Schools will contact Children’s Social Care when they have reasonable cause to suspect a child may be suffering or likely to suffer significant harm. Occasionally, concerns are passed on which are later shown to be unfounded. Parents/carers will appreciate that the member of staff in the school with responsibility for child protection (known as the Designated Safeguarding Lead or Deputy Designated Safeguarding Lead) was carrying out their responsibilities in accordance with the law and acting in the best interests of all children.
Under Section 3 (5) of the Children Act 1989, any person who has care of a child “may….do what is reasonable in all the circumstances of the case for the purpose of safeguarding promoting the child’s welfare”. This means that on rare occasions, a school may need to “hold” a child in school whilst Social Care and the Police investigate any concerns further.
Public - Reporting safeguarding concerns (Cambridgeshire County Council Safeguarding Team)
Please let us know if you have safeguarding concerns, or are worried about a child. If you are not a professional involved with the child or family, you do not have to give your name and your conversation will be treated confidentially.
All volunteers and employees are vetted to ensure that they are suitable to work with children.
Before applicants proceed with an intention to apply for a position or to support in the school are expected to take full consideration of the following points.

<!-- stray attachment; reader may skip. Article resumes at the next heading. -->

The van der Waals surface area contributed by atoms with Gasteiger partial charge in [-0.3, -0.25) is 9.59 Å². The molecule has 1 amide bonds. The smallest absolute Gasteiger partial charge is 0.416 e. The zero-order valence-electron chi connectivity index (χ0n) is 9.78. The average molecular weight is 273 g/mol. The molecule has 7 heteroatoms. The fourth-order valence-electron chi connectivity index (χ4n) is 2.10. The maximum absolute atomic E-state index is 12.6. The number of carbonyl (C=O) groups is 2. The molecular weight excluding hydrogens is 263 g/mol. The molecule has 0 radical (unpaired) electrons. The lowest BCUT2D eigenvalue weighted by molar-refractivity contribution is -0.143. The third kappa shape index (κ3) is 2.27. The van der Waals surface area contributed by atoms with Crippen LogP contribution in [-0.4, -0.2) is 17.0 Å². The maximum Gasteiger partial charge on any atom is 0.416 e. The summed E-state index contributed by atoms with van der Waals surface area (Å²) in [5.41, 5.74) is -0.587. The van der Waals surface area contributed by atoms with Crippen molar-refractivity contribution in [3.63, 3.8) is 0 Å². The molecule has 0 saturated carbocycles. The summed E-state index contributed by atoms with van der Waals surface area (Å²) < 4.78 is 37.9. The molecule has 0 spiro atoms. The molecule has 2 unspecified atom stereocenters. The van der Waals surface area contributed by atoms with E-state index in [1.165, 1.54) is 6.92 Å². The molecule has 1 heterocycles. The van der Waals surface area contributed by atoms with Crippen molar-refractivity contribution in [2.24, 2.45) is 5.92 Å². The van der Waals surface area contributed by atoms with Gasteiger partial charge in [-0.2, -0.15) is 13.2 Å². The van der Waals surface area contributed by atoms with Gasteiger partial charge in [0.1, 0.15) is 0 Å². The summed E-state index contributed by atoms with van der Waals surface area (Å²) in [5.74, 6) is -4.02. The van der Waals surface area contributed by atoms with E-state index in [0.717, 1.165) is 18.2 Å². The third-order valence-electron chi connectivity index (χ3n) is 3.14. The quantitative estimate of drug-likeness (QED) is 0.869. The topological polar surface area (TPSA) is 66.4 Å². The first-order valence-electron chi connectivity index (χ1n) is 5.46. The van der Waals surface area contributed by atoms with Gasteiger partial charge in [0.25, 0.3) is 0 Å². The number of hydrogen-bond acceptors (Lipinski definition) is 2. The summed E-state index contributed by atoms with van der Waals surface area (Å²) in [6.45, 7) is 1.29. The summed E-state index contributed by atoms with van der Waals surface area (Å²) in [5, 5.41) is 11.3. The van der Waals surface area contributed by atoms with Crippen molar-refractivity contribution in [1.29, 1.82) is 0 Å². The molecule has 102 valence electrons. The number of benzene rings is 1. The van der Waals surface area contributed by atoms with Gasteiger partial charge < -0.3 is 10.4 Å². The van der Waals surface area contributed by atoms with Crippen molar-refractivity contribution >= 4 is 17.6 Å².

- All successful candidates will be subject to an enhanced DBS check. They are required to disclose all previous criminal convictions and cautions on their application.
- Candidates will be provided with an induction process and will be expected to engage with this monitored process.
- The school will assess a candidate’s knowledge of safeguarding by asking specific questions about this area during the interview process and answers to this question will form part of the decision-making process.
- Our safeguarding policies and procedures will be explained during induction and on a regular basis;
- Safeguarding is the responsibility of everyone.
- King’s Hedges complies with all guidance on Childcare Disqualification and we will seek further advice from appropriate bodies when necessary.
- Application forms must be completed in full. Particular attention must be made to work history and inform the school of any gaps in employment.
- Full details of qualifications will be required.
- References will be taken up prior to interviews and any discrepancies will be addressed during the interview process. Children are encouraged to think about keeping safe through all areas of the curriculum. This can be during PHSE lessons where relationships and behaviour can be explored, as well as risk taking. During Philosophy discussions topic will include safeguarding themes. Keeping safe whilst on line and when using IT is something that all children are taught as part of the computing lessons.
The Role of the Governing Body
- The Governing body is required to meet its statutory duty as stated under section 3 (5) of the Children Act 1989. This refers to schools or any person who has care of a child ‘may …do what is reasonable in all circumstances of the case for the purpose of safeguarding or promoting the child’s welfare’. Therefore it may be necessary for the school to ‘hold’ a child whilst an investigation of concerns is carried out by the Police and Social Care.